Intro to Econ: Eleventh Lecture Aside – Why don’t we have a global carbon tax?

If I understood it correctly, we are currently experiencing climate change, climate change is believed to be detrimental to most people, and climate change is to a large extent due to human activity, especially those activities that release CO2 and similar gases into the atmosphere. Moreover climate change is a global problem. Any CO2 released by people’s activities in Asia, this (supposedly mostly negatively) affects not only people in Asia, but also in South and North America, Africa, Australia, Europe, in fact everyone living on this planet. In other words, using the language of a previous post, climate change is a global negative externality of any economic activity that (directly or indirectly) releases CO2 (or similar gases) into the atmosphere.

In the last post I argued that such negative externality problems (that the market typically does not solve because of the logic explained in the advertising example) can often be solved by setting appropriate taxes on the offending (negative externality producing) products. I also argued that one would probably expect that a voting process will in fact lead to a country adopting such taxes. Can’t we just use a similar approach to solve the global climate crisis? I will here explain why this is not so easy.

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Some unpleasant carbon tax economics

Every economist knows that a carbon tax is the correct solution to climate change. By correct I mean the solution that a perfectly informed, well-meaning dictator would choose.

But when I was recently brooding over some dynamic optimization problems, I made a discoverey that I haven’t seen anyone discuss. And I find it disturbing.

I’m going to develop the argument formally below, but I will give away the punchline. Brace for impact!

Theorem: A carbon tax that remains constant over time doesn’t change the extraction path of fossil fuel. A carbon tax that increases over time tilts the extraction path in such a way that more fossil fuel is extracted now, less later.

If this is obvious to you, you can stop reading and start freaking out. If you think that this must be wrong, I would like you to point out any error I made in the argument below.

Let’s start from the Hotelling rule which dictates how profit maximizing oil sheikhs exploit their resource over time:

P(1+r) = P’,

where P is today’s price for oil (or gas, or whatever), r is the real interest rate and a prime denotes future variables. The rule says that you want prices to rise over time at the rate of the real interest rate.

When I say P is the price for oil, I mean the price the oil sheikh gets. The price consumers pay is P(1+t) where t is the (ad-valorem) carbon tax.

Next we need to postulate a demand curve to translate the Hotelling rule, which is about the evolution of prices, into a rule about quantities. Let’s write the (inverse) demand curve as follows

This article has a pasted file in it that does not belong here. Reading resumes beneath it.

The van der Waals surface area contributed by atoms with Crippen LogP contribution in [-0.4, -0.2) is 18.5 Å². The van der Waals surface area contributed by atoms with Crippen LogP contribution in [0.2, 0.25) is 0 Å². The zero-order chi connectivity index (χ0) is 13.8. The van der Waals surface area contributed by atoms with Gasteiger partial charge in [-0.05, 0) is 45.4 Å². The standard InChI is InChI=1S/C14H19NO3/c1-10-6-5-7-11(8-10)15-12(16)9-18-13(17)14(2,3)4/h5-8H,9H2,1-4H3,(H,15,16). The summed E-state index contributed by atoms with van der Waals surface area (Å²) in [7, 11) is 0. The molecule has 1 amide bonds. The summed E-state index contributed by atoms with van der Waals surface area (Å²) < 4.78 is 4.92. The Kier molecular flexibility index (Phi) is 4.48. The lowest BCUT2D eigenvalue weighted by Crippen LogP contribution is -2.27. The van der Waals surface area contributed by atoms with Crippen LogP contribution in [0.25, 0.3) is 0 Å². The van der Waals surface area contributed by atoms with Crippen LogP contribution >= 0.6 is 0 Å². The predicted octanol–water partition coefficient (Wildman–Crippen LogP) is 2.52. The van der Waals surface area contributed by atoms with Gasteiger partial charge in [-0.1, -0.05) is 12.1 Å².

P(1+t) = D(Q)

and let’s postulate that D is decreasing in Q. This should shock nobody: demand curves slope down.

I hope you agree with me that absolutely nothing about this is in any way controversial. But then you must agree with me that we can combine the Hotelling rule with the present and future demand curves to get the following equation:

D(Q)(1+r)/(1+t) = D(Q’)/(1+t’).

This, ladies and gentlemen, is the dynamic law of motion for fossil fuel consumption. It describes how the quantity of fossil fuel extracted from the ground evolves over time. Since everything that is extracted will be consumed in the end, it implies a time path of carbon emissions.

Now what can we deduce about that time path from this equation?

  1. Hold the carbon tax constant over time by setting t=t’, and you will see that the equation reduces to
    D(Q)(1+r) = D(Q’),
    which is exactly the same equation that would hold if no carbon tax existed at all. It follows that with a time-invariant carbon tax, the sheiks will go on extracting oil and carbon emissions will continue at the exact same rate as if there were no carbon tax.
  2. It gets worse.  Suppose the carbon tax increases over time, i.e. t<t’. The effect of this will be the same as if the real interest rate would increase: it will make fossil fuel prices rise at a faster rate. But how do sheikhs make the sure the price path is steeper? By extracting more today, thus lowering the price today, and less in the future, thus increasing the future price.

Quod erat demonstrandum!

Now, of course you can refine the argument. What if, for example, the carbon tax eventually becomes so high that even the most fanatical SUV lover will refuse to pump gas? I don’t think this changes the argument. All this means is that oil producers will tilt the extraction path even more towards the present.

After all, there is a fixed and finite reserve of fossil fuels in the ground. All a carbon tax can change is when it will be extracted and the price consumers will pay for it.

If my argument is correct, why exactly are we sure that a carbon tax is the correct solution to climate change?

Addendum: If you want to me more concrete, assume fossil fuel demand is iso-elastic with elasticity e. In this case it is almost trivial to derive the equilibrium quantity: If R is the current stock of oil reserves, the quantity extracted now is

Q = (1-1/s)R with s = [(1+r)(1+t’)/(1+t)]^e

Notice that the extraction share Q/R is increasing in s which is increasing in the ratio of future to present carbon taxes (1+t’)/(1+t).